-- Email. It offers electronic mail service through Gmail.
-- Social network. It launched Google+ as an answer to Facebook.
-- Maps. It offers images, including your backyard, the Earth, the moon and the stars.
-- Innovation. On the drawing board is the driverless car, wearable computer eyeglasses, and, according to Time, a space elevator to launch people and payloads into space without rockets.
"In the digital era, Google is your constant partner," said Jeff Chester, executive director of the Center for Digital Democracy, a Washington-based consumer privacy advocate.
A lift from taxpayers
Google has been a bright spot in an otherwise lackluster economy. Last year, it generated $50.2 billion in revenue, putting it on par with the gross domestic product of Bulgaria, which had the world's 75th biggest economy. It made a net profit of $10.7 billion. And it had $50 billion in cash, cash equivalents and marketable securities as of March 31, according to financial statements.
Not including the new employees from last year's acquisition of Motorola Mobility, Google employed 37,544 workers in 2012, up 16 percent from 2011. It is Fortune magazine's reigning best place to work. And it has its own innovation laboratory, offering a home for privately funded research that would resonate with New Jersey's veterans of Bell Labs.
Yet taxpayers have aided its expansion. Google built a data center in Lenoir, N.C., in 2007 after the state provided subsidies worth tens of millions of dollars. Among them: North Carolina exempted the company from paying retail sales and use taxes to build and operate the center, according to a lawsuit filed by taxpayer advocates.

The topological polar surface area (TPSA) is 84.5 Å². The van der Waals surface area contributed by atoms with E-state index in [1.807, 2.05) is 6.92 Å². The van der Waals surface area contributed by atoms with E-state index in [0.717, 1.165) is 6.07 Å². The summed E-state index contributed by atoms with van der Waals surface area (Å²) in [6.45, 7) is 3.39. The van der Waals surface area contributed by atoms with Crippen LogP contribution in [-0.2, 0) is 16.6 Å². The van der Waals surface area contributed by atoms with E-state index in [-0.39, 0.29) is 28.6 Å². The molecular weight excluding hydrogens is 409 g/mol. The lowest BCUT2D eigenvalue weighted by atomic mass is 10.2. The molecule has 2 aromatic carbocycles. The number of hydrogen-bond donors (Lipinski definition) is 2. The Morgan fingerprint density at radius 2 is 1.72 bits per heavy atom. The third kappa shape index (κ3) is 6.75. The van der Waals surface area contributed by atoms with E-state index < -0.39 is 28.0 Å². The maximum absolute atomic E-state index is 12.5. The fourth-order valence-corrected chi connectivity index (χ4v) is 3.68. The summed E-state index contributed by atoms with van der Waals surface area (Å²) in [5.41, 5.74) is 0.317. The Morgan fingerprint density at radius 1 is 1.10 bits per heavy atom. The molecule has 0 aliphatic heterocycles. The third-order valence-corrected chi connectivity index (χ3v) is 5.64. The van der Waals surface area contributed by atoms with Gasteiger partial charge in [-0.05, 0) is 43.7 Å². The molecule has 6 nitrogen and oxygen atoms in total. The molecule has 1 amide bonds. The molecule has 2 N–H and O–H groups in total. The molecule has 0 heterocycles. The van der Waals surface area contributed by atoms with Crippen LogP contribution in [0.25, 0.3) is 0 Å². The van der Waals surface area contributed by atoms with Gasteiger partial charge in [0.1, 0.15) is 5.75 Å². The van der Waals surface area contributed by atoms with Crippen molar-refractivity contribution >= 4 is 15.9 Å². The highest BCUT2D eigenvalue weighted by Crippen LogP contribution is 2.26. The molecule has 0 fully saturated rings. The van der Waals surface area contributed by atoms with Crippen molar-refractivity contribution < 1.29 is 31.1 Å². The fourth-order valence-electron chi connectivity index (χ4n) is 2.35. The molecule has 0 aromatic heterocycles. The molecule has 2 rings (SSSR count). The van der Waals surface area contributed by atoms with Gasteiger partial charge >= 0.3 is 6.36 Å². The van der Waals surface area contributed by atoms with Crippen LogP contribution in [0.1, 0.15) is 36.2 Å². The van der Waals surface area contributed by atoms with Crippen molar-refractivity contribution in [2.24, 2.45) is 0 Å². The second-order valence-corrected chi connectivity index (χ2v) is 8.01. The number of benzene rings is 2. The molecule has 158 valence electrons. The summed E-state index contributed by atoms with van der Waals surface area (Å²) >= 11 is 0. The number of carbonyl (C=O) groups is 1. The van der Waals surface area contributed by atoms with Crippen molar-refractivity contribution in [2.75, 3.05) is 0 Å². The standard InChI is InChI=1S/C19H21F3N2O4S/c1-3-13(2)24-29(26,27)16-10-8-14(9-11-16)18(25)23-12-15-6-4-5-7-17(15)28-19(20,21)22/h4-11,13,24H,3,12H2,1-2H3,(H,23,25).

The incentives didn't benefit the public; they only aided a private company, violating the state constitution, the plaintiffs said. Google won the lawsuit. The company spent $600 million on the data center, which now has 110 jobs.
Google faced similar complaints of favoritism in Kansas City, where it is building Google Fiber, providing Internet speeds at more than 100 times faster than what's available today -- at what it said was a competitive price.
The city agreed to provide a team of employees dedicated to the project. It allowed Google to use city-owned office space rent-free. And it agreed not to charge Google for access to its infrastructure, according to the development agreement that was provided by Netcompetition.org, whose members include Google competitors Sprint and Comcast. (Scott Cleland is chairman of Netcompetition).
Even free-market advocates, who would normally cheer the idea of business-friendly government agencies, are wary of incentive programs geared toward a specific company.
"It tends to undermine competition and lead to monopolistic behavior, so that means higher prices for consumers, potentially higher profits for producers," said Matt Mitchell, senior research fellow at the Mercatus Center, a free-market-oriented research group at George Mason University in Arlington, Va.
Pursuing such deals isn't cheap. Mitchell said it requires companies to hire lawyers and lobbyists to either obtain the incentives or to fight to keep them. And it changes the rules of the game.
"It's sort of unfair, even before you get to the economics," he said.
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